I bought the Mini in 2011, so I have gotten nearly 8 years out of it. I will keep a careful eye on the machine and the backups, and at this point, it looks like time to start planning a migration strategy to a 2018 Mini.
Thanks again for the help.
Jeff, I found this webpage, which seems to explain how to access the Apple Hardware Test for your mid-2010 Mini. The critical part appears to be updating the firmware to the latest version, which will then allow access to the internet Hardware Test. (This page also includes a link to Apple's EFI and SMC Firmware Update page.)


Hope this helps.
 


Ric Ford

MacInTouch
I have a mid-2010 Mac Mini that came Mac OS X 10.6. I tried to run the Apple Hardware Test and pressed and held the D key for a long time. After a while, it showed "Starting Internet Recovery", and I kept pressing the D key until an error screen appeared, "apple.com/support-2105D", a page which does not exist even when I try a couple of more modern versions of the support page naming.

The alternative for Lion or earlier was to look for an Installation disk named "Applications Install Disc 2." However, the two disks for Mac OS X 10.6 that I received were, "Mac OS Install DVD" and "Applications Install DVD". The latter has an "Instructions" folder containing one document, "About Apple Hardware Test," but I can't find the Apple Hardware Test on that disk. Nor could I find it by starting up on the OS Install disk. After trying a couple of variations, I gave up.
Is that a "Mac Mini 4,1", Jeff?
(A hat tip to TKS Ose...)
 


I've been having a few odd problems on a 2010 Mac Mini running High Sierra, and am wondering if they might be different aspects of the same thing or related to some other problems I've been hearing about here.
• It is very slow to wake from sleep and turn on the display when I press a key. This morning it was totally unresponsive and I had to reboot by pushing the switch on the back. That has happened before but not often, and the slow wake-up seems worse. The display is a 27-inch Asus.​
• I have had a few kernel panics recently with no obvious cause.​
• External hard drives often disconnect themselves during sleep, generating warnings of incorrect shutdown upon awakening.​
• The machine sometimes stalls or responds very slowly to things I am trying to do, then later recovers and starts behaving reasonably (for booting from a spinning external FireWire hard drive).​
I'm sure running the Mini on an external spinning FireWire drive contributes to the stalls and operational slowdowns, but I'm wondering if this pattern may suggest some other problems or the probability of an imminent failure. FWIW, I usually have many browser tabs and many word-processing and PDF files open as I work and rarely restart the machine. Any ideas? Or is it just time to buy a new Mini?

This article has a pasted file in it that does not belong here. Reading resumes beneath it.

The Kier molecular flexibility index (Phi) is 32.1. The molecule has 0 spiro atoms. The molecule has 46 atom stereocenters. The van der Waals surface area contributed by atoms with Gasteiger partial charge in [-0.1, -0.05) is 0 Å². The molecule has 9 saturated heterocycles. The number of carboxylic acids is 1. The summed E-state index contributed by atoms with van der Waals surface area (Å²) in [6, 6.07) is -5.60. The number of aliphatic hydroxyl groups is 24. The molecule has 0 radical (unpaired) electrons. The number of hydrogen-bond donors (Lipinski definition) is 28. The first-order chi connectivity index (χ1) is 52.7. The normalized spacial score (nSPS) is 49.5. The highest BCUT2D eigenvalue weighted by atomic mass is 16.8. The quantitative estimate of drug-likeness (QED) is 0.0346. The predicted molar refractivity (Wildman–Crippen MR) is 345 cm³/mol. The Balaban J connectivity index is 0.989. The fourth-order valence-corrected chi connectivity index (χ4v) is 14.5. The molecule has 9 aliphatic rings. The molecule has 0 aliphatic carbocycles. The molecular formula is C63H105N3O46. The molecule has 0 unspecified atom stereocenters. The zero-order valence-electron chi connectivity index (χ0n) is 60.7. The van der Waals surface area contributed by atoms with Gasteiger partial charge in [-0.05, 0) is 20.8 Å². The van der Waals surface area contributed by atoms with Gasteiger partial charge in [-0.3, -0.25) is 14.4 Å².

This could also be an indication of a bad drive. This can be the external drive you indicate you boot from, or it could also be a bad internal drive or another external drive. I have seen times where a bad drive, even if it was just on the drive bus, can cause problems with other devices.

Testing-wise, try booting with all other devices disconnected, including USB hubs. If the boot device is external, try switching to a different external and, if you can, disconnect the internal drive.

If the problem presists, then the next thing to look at might be the graphics board - things to try here are booting in Safe mode and installing a temperature monitoring app, like Mac Fans.
 



Jeff, I found this webpage, which seems to explain how to access the Apple Hardware Test for your mid-2010 Mini. The critical part appears to be updating the firmware to the latest version, which will then allow access to the internet Hardware Test. (This page also includes a link to Apple's EFI and SMC Firmware Update page.)
Thanks for the effort. I chased my way through the links and downloaded the update, only to be told by the Installer (6.2.0), "This software is not supported on your system." From a quick search of my files, I apparently had downloaded and presumably installed the update in November 2016. Could the firmware upgrade be coded in a form that won't run on High Sierra or Installer 6.2.0?
 


Ric Ford

MacInTouch
I bumped into this important info about recovering from critical failures with Macs that use Apple's "T2" chip (while reading up on Apple Configurator...):
Apple Support said:
(T2 chip) Restore Mac portables in Apple Configurator

In very rare circumstances, such as a power failure during a macOS upgrade, an Apple portable computer that has the Apple T2 Security Chip may become unresponsive and so the firmware on that chip must be restored. To perform that restore, you must have:
  • Apple Configurator 2.6 or later installed on any Mac that supports macOS 10.13.5 or later and has Internet access.
    You may need to configure your web proxy or firewall ports to allow all network traffic from Apple devices to Apple’s network 17.0.0.0/8.
  • Supported USB-A or USB-C to USB-C or a Thunderbolt cable, such as the one sold by Apple (may not available in all countries).
...

Use Apple Configurator 2 to restore the firmware on the Apple T2 Security Chip.
#T2 #recovery #appleconfigurator